Encryption and Passwords: If your staff use their own cell phones or tablet to document, the need for passwords is obvious. Even if staff use a device provided by your agency to document, the device must have a password or passcode to secure the device from unwanted viewing or tampering. All Apple and Android based systems have the capability to password protect the device and even encrypt the device to prevent data breaches or tampering. You might face resistance, but can your agency sustain a $240,000 fine?
Stop Printing Paperwork: How many office staff print a patient face sheet from an electronic system to provide to clinical staff? Don’t use the excuse that printing is so that clinicians are not ‘inconvenienced’ by forcing the clinician to open a medical record and review the chart. The thought is just cringe worthy. Make them spend a couple of minutes to actually review the information rather than having it spoon-fed to them. Remember, can your agency risk a very avoidable fine? No, and all it takes is education and following a strict set of policies and procedures.
Tracking PHI: Sometimes it is unavoidable to have paper records and have these records removed from a file cabinet. For instance, during QA reviews, the reviewer might want to have information about the patient that was faxed from a referral source. Or billing might have a question about insurance that is included in the chart but isn’t available in the electronic system. When a chart is removed from the designated medical records area, (yes you should have one that is not directly public) you need to have a tracking system. Using a checkout system in which the chart is recorded as being taken out by a staff member can be as simple as a notebook. To be more advanced, you could have a database or Excel sheet with this information stored on your office’s central server for easy review and entry. Either way, the medical records manager must be managing these chart removals and following up with staff to receive the records back.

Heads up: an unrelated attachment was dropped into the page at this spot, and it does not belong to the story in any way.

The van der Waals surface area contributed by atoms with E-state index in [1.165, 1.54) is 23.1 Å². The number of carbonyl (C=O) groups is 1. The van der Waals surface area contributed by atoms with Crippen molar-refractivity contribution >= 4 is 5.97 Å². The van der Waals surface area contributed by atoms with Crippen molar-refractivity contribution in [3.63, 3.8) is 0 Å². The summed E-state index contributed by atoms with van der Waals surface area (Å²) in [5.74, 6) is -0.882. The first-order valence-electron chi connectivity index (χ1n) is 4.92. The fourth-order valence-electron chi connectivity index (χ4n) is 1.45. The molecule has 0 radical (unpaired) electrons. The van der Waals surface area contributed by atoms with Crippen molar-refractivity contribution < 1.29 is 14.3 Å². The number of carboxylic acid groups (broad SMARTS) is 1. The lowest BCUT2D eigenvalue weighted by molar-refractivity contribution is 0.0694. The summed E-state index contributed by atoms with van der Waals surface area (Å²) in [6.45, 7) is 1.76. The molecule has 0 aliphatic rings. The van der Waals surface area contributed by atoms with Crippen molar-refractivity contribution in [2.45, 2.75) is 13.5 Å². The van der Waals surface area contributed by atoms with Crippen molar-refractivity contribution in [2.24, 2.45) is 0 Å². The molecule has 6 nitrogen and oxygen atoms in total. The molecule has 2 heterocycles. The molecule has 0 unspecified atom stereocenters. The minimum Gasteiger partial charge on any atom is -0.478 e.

Education: You have case conference every week. Why not spend 5 minutes reviewing HIPAA policy and procedures? Don’t think that ‘they have heard it enough’ to get it. They – your staff, haven’t. Keep drilling into them what a HIPAA violation is, how it occurs, how to avoid them, your agency’s policies and procedures for handling PHI, and the RISK your agency faces. You can’t stress it enough.
Lincare is a national agency, and you are a regional agency, but that difference doesn’t matter. OCR is looking at all providers, large and small for potential HIPAA violations. Be ready, be prepared and don’t get caught. A strong set of policies and procedures will allow your agency to operate according to plan without hesitation. This ideology goes beyond just HIPAA when focusing on your entire agency – strong policies and procedures allow you to grow while retaining quality. Two lessons are learned – you must comply with HIPAA or pay, and you must update all of your policies and procedures to remain current and ready for action! Contact us to learn more!